Make eggless rose cookies or achu murukku at home with this step-wise picture recipe, with lots of tips and tricks to get the perfect snack to nibble on!
I am here with probably what would be my last recipe for 2017 and needless to say, I wanted to share a sweet snack that I absolutely love, for what has been a memorable year – food and blogging-wise. More on the year’s retrospective and what to watch out for in 2018 in detail later but for now, shall we get on with my latest revelation that these eggless rose cookies, are?
My mother-in-law pains-takingly makes Achu Murukku for every Diwali without fail. In fact, I can never imagine the festival of lights without this crunchy, crispy sweet ever. In fact, I have already posted her recipe for Achu Murukku/Rose Cookies a couple of years back. Her recipe is a keeper, for it yields golden delicious crispy Achu Murukku every single time. However, her recipe uses egg. Just one egg for a kilo of flour and you can never tell it.
For years I have been planning on making Eggless Rose Cookies and have been bugging her to find me a recipe. Time and again, she told that Achu Murukku/Rose Cookies without egg is not possible and that it wouldn’t work at all. Every time I brushed aside that thought that there should be a way. When an expert tells you things, you don’t challenge. Or so I thought until recently I tried Eggless Rose Cookies myself.
The mother-in-law came back from her trip to hometown with a different version of Achu Murukku recipe – the one that uses Rice Flour and Coconut Milk. She went on a great deal about it and then dropped the bomb – that it contains egg too. This time I was not letting it go. Compared to her age-old recipe, this was something we both could experiment on. We were thinking of replacing egg and the natural substitute for this seemed to be the maida. However, the mother-in-law was not convinced. I then suggested that we add sooji/semolina. We tested and tried with different proportions, finally getting to what I call are the most perfect Eggless Rose Cookies.
Now coming to the making of Eggless Rose Cookies/Achu Murukku, as I have already shared in the past it is very time consuming and daunting task if you don’t have the patience. And of course, it would help to have some company. I actually found it hard to shoot pictures all the while quickly acting on the preparations as time is of the essence for this recipe. The mould (achu) should first be treated correctly – let it sit in warmed up oil for about 6hrs to a day. This seasoning will help remove the cooked rose cookies easily. The next thing to take note is the temperature of the oil. The oil should be hot while the empty mould is dipped in but should be low when the batter coated mould is dipped in.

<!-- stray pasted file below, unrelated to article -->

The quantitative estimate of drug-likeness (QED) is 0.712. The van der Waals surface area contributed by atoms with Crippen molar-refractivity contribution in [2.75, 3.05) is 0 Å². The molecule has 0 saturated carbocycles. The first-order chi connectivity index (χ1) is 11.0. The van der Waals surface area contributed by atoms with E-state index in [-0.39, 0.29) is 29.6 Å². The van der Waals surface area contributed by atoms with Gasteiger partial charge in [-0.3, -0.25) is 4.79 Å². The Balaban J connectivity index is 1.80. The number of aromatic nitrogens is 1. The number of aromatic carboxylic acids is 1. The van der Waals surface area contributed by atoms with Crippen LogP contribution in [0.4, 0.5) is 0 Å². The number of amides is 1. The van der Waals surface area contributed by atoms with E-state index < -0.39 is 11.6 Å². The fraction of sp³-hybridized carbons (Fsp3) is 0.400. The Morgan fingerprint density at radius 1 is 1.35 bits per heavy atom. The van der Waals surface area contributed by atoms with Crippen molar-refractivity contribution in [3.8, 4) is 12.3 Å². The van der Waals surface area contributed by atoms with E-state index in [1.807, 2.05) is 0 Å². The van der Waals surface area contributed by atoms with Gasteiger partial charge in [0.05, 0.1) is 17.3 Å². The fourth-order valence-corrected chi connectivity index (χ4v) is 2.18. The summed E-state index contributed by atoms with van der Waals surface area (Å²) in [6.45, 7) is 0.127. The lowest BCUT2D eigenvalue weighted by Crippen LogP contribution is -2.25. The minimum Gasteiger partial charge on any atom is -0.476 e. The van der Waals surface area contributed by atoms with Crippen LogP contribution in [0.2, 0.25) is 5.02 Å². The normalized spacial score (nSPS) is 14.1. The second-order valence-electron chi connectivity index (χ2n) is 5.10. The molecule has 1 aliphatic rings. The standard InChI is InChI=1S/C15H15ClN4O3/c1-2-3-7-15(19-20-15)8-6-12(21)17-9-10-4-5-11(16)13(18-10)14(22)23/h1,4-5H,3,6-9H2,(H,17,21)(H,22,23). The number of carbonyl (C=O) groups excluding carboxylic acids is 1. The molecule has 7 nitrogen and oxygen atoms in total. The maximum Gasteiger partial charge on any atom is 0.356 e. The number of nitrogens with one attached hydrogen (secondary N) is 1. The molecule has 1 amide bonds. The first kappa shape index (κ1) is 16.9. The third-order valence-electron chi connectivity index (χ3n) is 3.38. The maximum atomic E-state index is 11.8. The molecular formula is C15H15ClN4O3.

And yes, part of the time is consumed waiting for the mould to be heated up before dipping it in batter. The batter sticks to the mould only when it is very hot which is then dipped into the oil. The first 4-5 times, you might have to wiggle out the mould from the semi cooked rose cookie, taking the help of a knife or a thin rod to let it loose from the mould. Eventually, a well seasoned (oiled) mould would automatically release the rose cookie with little wiggling. Last but not the least, choosing the right mould for making eggless rose cookies. There are many options but I would insist you to buy the one that is about a cm tall, not more than that. Also, it should not have any loose ends. Having an iron mould works the best, for even dipping and coloring. I learnt this the hard way and at the end, it is the old iron mould from my parents place that came to my rescue.
How to make Eggless Rose Cookies | Eggless Achu Murukku –
Detailed step-wise picture recipe of making Eggless Rose Cookies | Eggless Achu Murukku –
1. In a bowl, add rice flour, chiroti rava/fine semolina, a pinch of salt and powdered sugar. Mix it well.
2. Add coconut milk to this and whisk it until it is smooth.
3. Adjust the consistency of the batter by adding a tbsp. or more of water. The batter should coat the back of the spoon/fork but drip easily.
4. Meanwhile heat oil for deep frying on high heat and keep the mould immersed. When there are bubbles all over the mould, it should be hot enough. Reduce the flame to low.
5. Quickly take it out, shake off the excess oil and dip 3/4th of it into the batter. It should make a “shhh” sound which means the batter will stick onto the mould.
6. Place the mould carefully in oil, not letting it touch the bottom. Hold on for 20-30 secs and starting wriggling the mould slightly to loosen the cookie. Use a knife or a thin rod to loosen the edges if required and flip the rose cookie.
7. While the rose cookie is frying, keep the mould immersed adjacently in oil.
8. When the cookie is golden brown, remove it using a slotted spoon. It would be soft to touch, but crisps up on cooling down. Repeat this process for rest of the batter. Important to heat the mould enough before dipping in batter. Also, mix up the batter before dipping the mould every time.
9. Store the rose cookies in air tight container lined with tissues for up to a week.
- Season the mould by placing it in oil for 6hrs to a day before making the rose cookies.
- Always heat the mould in oil at high heat and then turn the heat down to low before frying the cookie. Maintain the temperature of the oil for even color on the cookie.
- If chiroti rava/semolina are not available, use maida in its place.
- These cookies are crispy, crunchy with a mild flavor of coconut. Alter the proportions at your own risk.
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